If you followed rock music in the heady late ’60s, you undoubtedly remember the words for the opening line of “Fire,” by Arthur Brown.. “I’m the God of Hellfire”. The psychedelic single, released in the United States on Atlantic Records, catapulted to #2 on the Billboard Hot 100 chart October 19, 1968; after which the band (which at one time included Carl Palmer, later of Emerson, Lake and Palmer) and its eponymous leader never had another hit. Ditto their debut album, also titled The Crazy World of Arthur Brown was produced by Kit Lambert who was the manager of The Who—it managed its way up to #1, then flamed out!

Brown, born in London, originally studied philosophy and law but music took hold and he performed with a few bands, including one that later morphed into The Foundations (“Build Me Up, Buttercup”). In 1967, he formed the ultimate psyche rock band… The Crazy World of Arthur Brown.

With his four-octave vocal range and flamboyant stage show, Brown was a quick success in the U.K. and when “Fire” was released in 1968 and it rocketed to the top of the charts throughout the world.

The live performances became more and more outlandish. Brown was known to set various items on fire while wearing them on his head..he wore garish face paint (years before KISS) and occasionally stripped naked on stage. Many gigs had to be stopped because the fire headdress caused the water sprinklers to go off… He had to be rushed to the hospital because he suffered second degree burns to his head and face… “Fire” was covered by everyone from Ozzy Osbourne, The Who and famously sampled by The Prodigy.   Along the way, his mixture of epic rock, mythological narratives and outlandish performances fathered a whole new breed of rock star; influencing artists such as Alice Cooper, George Clinton and KISS. As well as his own projects, Brown also worked with Hawkwind and The Alan Parsons Project. Even today he remains an influential figure in rock’s colourful history. Brown was the first to use a  drum machine on a major rock record. In the early 70’s he and Jimi Hendrix’s were to go on  tour together…It got shelved due to an abundance of LSD. Urban legend claims that the classic Hendrix song, “Fire” was inspired by Brown!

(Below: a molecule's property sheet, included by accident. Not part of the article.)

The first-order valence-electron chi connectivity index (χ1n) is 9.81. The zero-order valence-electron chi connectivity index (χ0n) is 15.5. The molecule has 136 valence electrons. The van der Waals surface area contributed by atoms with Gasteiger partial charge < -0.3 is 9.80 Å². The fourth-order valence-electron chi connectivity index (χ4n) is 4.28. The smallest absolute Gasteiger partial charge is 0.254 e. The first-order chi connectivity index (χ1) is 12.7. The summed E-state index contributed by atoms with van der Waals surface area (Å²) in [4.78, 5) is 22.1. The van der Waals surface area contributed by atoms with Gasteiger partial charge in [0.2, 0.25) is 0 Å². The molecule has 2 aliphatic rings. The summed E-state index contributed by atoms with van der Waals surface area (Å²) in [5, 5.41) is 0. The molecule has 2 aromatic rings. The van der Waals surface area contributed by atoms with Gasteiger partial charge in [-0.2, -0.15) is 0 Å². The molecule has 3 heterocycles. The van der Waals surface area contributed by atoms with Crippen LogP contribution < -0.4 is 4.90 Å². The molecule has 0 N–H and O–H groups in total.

Brown always had a fascination with fire. Once he and his brother set their grandfather’s hair on fire while he was asleep just to see if it would burn, and it did. During interviews Brown claimed that fire had a deep hypnotizing effect because it’s an element that is a basic factor of the existence of our world.

Long before Def Leppard’s multi platinum album, “Pyromania”.. rock and roll had its first pyromaniac. But the novelty was short-lived. Brown—who nicknamed himself the God of Hellfire—disbanded the group in 1969 and joined a commune for some time… Arthur Brown is still with us and by all accounts he’s doing quite well and promises he’ll be back on the road very soon.